The Fifth Estate
For this episode, Fifth Estate host Sally Warhaft welcomes Tracey Spicer to the Wheeler Centre for a conversation about her accomplished, diverse and fearless life and career in Australian journalism – and the challenges and opportunities arising from the popular movements seeking to correct entrenched sexist behaviour in the media and beyond.
Sally Warhaft and Tracey Spicer — Photo: Jon Tjhia
In a journalism and media career spanning three decades, you could say Tracey Spicer has seen it all. She’s reported locally, nationally and internationally for TV, radio, print and online, working in news, current affairs, documentary and lifestyle programmes. She’s been a reporter, editor, essayist, columnist, trainer, producer – and, of course, a newsreader and presenter.
As one of Australian media’s stalwarts, Spicer has seen the best and worst of the industry, especially in terms of its treatment of women. Her 2006 unfair dismissal case against Channel Ten signalled a shift in the fight against workplace discrimination. For Spicer, it was about standing up for all women. And Spicer’s advocacy extends beyond media – she’s been an ambassador for Dying with Dignity, ActionAid, World Vision, Cancer Council NSW and many more.
The Fifth Estate
Glyphosate is the most widely used weed-killer in the world. It’s the active ingredient in Roundup, the flagship agricultural herbicide sold by Monsanto, and it’s used in more than 130 countries including Australia. Glyphosate is in our parks, gardens, golf-courses and playgrounds. And it’s in our food and water.
Veteran investigative journalist Carey Gillam has spent decades exploring the links between…
The Fifth Estate
Public Health and Drug Policy Today
Sally Warhaft, Richard Di Natale and Fiona Patten in discussion at the Wheeler Centre — Photo: Jon Tjhia
In the 1980s, Australia was an early adopter of free needle syringe distribution programmes. At the height of the AIDS epidemic, this controversial harm-reduction strategy played a crucial role in mitigating the spread of HIV among Australian injecting drug-users.
Despite our history of success with harm-reduction approaches, legislators – and large portions of the public – remain squeamish about these policies. Across Australia, parliaments are still more inclined to pass punitive anti-drug laws. But is this working, and is this even cost-effective, in the context of our spreading problems with ice?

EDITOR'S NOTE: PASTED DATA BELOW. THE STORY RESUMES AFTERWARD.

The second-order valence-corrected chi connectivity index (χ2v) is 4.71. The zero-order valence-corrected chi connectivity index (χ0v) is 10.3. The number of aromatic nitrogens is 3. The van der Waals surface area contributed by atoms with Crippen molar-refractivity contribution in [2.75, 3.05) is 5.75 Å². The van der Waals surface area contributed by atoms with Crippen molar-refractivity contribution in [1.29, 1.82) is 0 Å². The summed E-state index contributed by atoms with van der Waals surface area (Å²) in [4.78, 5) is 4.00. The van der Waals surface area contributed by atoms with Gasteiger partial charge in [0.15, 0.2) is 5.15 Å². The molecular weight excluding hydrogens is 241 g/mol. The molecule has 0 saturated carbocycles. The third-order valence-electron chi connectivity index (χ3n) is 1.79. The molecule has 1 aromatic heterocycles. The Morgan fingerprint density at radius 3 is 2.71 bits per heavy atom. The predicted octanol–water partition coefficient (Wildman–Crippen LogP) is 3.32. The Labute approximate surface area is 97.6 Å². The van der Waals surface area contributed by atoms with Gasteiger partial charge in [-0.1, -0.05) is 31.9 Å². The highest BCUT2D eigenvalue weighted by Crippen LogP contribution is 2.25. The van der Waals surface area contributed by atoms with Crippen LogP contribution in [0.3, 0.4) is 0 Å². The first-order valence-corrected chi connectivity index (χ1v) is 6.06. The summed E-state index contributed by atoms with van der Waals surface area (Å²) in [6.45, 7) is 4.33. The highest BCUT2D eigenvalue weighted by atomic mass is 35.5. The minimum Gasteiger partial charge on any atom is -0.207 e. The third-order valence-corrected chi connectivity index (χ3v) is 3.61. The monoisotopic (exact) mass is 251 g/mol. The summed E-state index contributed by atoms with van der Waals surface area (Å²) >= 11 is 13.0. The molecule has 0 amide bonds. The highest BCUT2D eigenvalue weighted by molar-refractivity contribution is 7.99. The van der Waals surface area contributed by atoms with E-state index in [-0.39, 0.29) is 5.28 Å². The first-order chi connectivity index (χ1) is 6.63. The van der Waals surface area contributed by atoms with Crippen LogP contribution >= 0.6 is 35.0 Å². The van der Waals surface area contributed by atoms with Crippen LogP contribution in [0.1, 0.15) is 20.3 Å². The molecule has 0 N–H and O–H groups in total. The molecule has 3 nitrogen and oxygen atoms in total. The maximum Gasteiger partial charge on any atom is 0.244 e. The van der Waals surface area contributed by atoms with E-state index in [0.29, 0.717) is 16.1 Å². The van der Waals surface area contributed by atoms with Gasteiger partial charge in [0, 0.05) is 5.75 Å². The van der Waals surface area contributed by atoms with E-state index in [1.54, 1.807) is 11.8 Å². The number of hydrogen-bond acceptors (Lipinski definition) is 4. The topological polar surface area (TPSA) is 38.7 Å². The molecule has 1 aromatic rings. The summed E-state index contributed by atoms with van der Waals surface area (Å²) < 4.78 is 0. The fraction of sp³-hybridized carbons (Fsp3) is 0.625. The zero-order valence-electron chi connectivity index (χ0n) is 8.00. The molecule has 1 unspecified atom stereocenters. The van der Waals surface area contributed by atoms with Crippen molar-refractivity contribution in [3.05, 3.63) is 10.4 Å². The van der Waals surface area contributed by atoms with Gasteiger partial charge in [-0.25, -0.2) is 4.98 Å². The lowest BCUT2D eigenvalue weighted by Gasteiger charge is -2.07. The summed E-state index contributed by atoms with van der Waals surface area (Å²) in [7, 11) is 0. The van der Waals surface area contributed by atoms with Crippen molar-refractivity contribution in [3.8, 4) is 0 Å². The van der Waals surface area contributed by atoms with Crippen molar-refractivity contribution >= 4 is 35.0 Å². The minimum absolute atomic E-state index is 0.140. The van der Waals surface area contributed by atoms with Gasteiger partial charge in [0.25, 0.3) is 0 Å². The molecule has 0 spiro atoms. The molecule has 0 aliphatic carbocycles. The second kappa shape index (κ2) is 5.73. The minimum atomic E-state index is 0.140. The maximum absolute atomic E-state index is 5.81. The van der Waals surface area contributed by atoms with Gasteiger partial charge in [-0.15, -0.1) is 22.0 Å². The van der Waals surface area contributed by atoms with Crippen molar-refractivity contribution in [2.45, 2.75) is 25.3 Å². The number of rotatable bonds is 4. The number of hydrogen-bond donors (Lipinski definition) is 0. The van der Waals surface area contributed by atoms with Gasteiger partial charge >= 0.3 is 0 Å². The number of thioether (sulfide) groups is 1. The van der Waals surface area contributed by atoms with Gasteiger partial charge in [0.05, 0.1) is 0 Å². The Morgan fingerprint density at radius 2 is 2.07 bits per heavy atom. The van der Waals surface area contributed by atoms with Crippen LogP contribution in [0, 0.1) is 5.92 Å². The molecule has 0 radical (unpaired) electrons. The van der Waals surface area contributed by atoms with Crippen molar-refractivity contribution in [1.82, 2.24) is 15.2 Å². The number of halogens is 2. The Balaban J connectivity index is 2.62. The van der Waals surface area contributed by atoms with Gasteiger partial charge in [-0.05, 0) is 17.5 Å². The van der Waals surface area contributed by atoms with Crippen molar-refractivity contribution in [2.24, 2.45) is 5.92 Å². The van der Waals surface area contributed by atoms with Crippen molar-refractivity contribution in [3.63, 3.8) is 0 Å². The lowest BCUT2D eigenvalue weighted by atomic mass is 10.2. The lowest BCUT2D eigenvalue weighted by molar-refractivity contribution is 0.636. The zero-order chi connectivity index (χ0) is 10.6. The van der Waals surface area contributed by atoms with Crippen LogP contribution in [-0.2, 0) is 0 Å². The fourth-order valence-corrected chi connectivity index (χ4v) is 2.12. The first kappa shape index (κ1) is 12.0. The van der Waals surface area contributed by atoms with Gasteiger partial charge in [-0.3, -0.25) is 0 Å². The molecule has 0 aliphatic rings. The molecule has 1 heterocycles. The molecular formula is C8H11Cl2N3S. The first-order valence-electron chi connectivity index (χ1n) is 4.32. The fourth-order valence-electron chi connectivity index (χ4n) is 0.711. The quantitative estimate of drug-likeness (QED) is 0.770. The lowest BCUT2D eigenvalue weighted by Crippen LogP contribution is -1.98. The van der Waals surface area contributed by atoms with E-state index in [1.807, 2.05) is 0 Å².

Richard Di Natale and Fiona Patten both worked, in differing capacities, in public health prior to their careers in politics. Both have been vocal and active with regards to drug legislation since entering parliament. With Sally Warhaft, the pair discuss the possibilities and limitations of harm reduction in Australia.
Fiona Patten — Photo: Jon Tjhia
Richard Di Natale — Photo: Jon Tjhia
Ronan Farrow: Power, Abuse and Facing Facts
Pre-sale tickets have now booked out. Melbourne Writers Festival will announce their programme on 17 July 2018; more tickets for this event will be available when Festival tickets open for booking at 9am, 20 July 2018.
Ronan Farrow has been one of the foremost reporters documenting the culture of silence and impunity around sexual misconduct in Hollywood and beyond. As…
A Mind for Murder
Please note that this event has been postponed.
What makes somebody a killer – and why are we so fascinated by murder? Forensic psychiatrist Donald Grant has been grappling with both questions throughout his working life.
In Killer Instinct: Having a Mind for Murder, Grant brings his experience to bear on the psychological, criminal, cultural and existential phenomenon of murder…
This is Not a Drill with Ali Moore
A Hypothetical Cybersecurity Crisis
What happens when critical infrastructure comes under attack, and risks escalate with each passing hour? How could we respond to multipronged cyber-attacks, crippling power supply and public institutions? And what if the threat appears to have been instigated by one of our regional neighbours?
At the second event in our This Is Not a Drill series, Ali Moore and our…
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The Wheeler Centre
25 Years … and Counting: The Royal Commission into Aboriginal Deaths in Custody
Explaining Japanese ‘Good Behaviour'
A report in Slate looks into why there has been so little looting in Japan since the earthquake, tsunami and Fukushima nuclear crisis. Looting is a common problem in most countries after major disasters, but observers have noted the lack of it in Japan since a magnitude 9.0 earthquake hit more than a fortnight ago. Moreover, the Japanese reaction has been typified by a…
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